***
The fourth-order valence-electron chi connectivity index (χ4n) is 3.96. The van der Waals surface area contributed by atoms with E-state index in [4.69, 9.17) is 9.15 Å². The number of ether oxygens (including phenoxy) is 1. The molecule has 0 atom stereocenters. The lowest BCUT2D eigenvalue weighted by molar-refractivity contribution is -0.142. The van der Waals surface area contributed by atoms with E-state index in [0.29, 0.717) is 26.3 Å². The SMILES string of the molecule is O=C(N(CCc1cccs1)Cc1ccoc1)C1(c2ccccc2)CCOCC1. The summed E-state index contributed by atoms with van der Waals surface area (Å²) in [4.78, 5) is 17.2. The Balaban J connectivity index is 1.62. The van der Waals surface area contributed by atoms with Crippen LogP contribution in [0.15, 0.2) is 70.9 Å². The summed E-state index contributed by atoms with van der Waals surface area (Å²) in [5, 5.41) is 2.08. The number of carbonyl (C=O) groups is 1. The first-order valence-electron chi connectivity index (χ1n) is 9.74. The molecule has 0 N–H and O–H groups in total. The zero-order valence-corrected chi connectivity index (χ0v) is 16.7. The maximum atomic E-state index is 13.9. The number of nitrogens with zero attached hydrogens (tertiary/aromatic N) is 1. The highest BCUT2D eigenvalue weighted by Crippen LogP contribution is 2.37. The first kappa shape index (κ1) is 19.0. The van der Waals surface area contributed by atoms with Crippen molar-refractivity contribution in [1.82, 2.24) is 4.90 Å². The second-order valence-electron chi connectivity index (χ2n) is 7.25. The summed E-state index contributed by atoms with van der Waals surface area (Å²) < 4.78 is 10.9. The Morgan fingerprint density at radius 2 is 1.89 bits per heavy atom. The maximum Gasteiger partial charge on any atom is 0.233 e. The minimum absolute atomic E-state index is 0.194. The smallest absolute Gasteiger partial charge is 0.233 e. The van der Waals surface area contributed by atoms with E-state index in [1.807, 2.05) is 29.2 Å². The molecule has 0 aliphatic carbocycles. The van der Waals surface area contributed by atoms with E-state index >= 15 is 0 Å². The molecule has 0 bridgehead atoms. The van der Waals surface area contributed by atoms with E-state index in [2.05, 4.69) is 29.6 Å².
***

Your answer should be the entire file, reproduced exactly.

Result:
The fourth-order valence-electron chi connectivity index (χ4n) is 3.96. The van der Waals surface area contributed by atoms with E-state index in [4.69, 9.17) is 9.15 Å². The number of ether oxygens (including phenoxy) is 1. The molecule has 0 atom stereocenters. The lowest BCUT2D eigenvalue weighted by molar-refractivity contribution is -0.142. The van der Waals surface area contributed by atoms with E-state index in [0.29, 0.717) is 26.3 Å². The SMILES string of the molecule is O=C(N(CCc1cccs1)Cc1ccoc1)C1(c2ccccc2)CCOCC1. The summed E-state index contributed by atoms with van der Waals surface area (Å²) in [4.78, 5) is 17.2. The Balaban J connectivity index is 1.62. The van der Waals surface area contributed by atoms with Crippen LogP contribution in [0.15, 0.2) is 70.9 Å². The summed E-state index contributed by atoms with van der Waals surface area (Å²) in [5, 5.41) is 2.08. The number of carbonyl (C=O) groups is 1. The first-order valence-electron chi connectivity index (χ1n) is 9.74. The molecule has 0 N–H and O–H groups in total. The zero-order valence-corrected chi connectivity index (χ0v) is 16.7. The maximum atomic E-state index is 13.9. The number of nitrogens with zero attached hydrogens (tertiary/aromatic N) is 1. The highest BCUT2D eigenvalue weighted by Crippen LogP contribution is 2.37. The first kappa shape index (κ1) is 19.0. The van der Waals surface area contributed by atoms with Crippen molar-refractivity contribution in [1.82, 2.24) is 4.90 Å². The second-order valence-electron chi connectivity index (χ2n) is 7.25. The summed E-state index contributed by atoms with van der Waals surface area (Å²) < 4.78 is 10.9. The Morgan fingerprint density at radius 2 is 1.89 bits per heavy atom. The maximum Gasteiger partial charge on any atom is 0.233 e. The minimum absolute atomic E-state index is 0.194. The smallest absolute Gasteiger partial charge is 0.233 e. The van der Waals surface area contributed by atoms with E-state index in [1.807, 2.05) is 29.2 Å². The molecule has 0 aliphatic carbocycles. The van der Waals surface area contributed by atoms with E-state index >= 15 is 0 Å². The molecule has 0 bridgehead atoms. The van der Waals surface area contributed by atoms with E-state index in [2.05, 4.69) is 29.6 Å².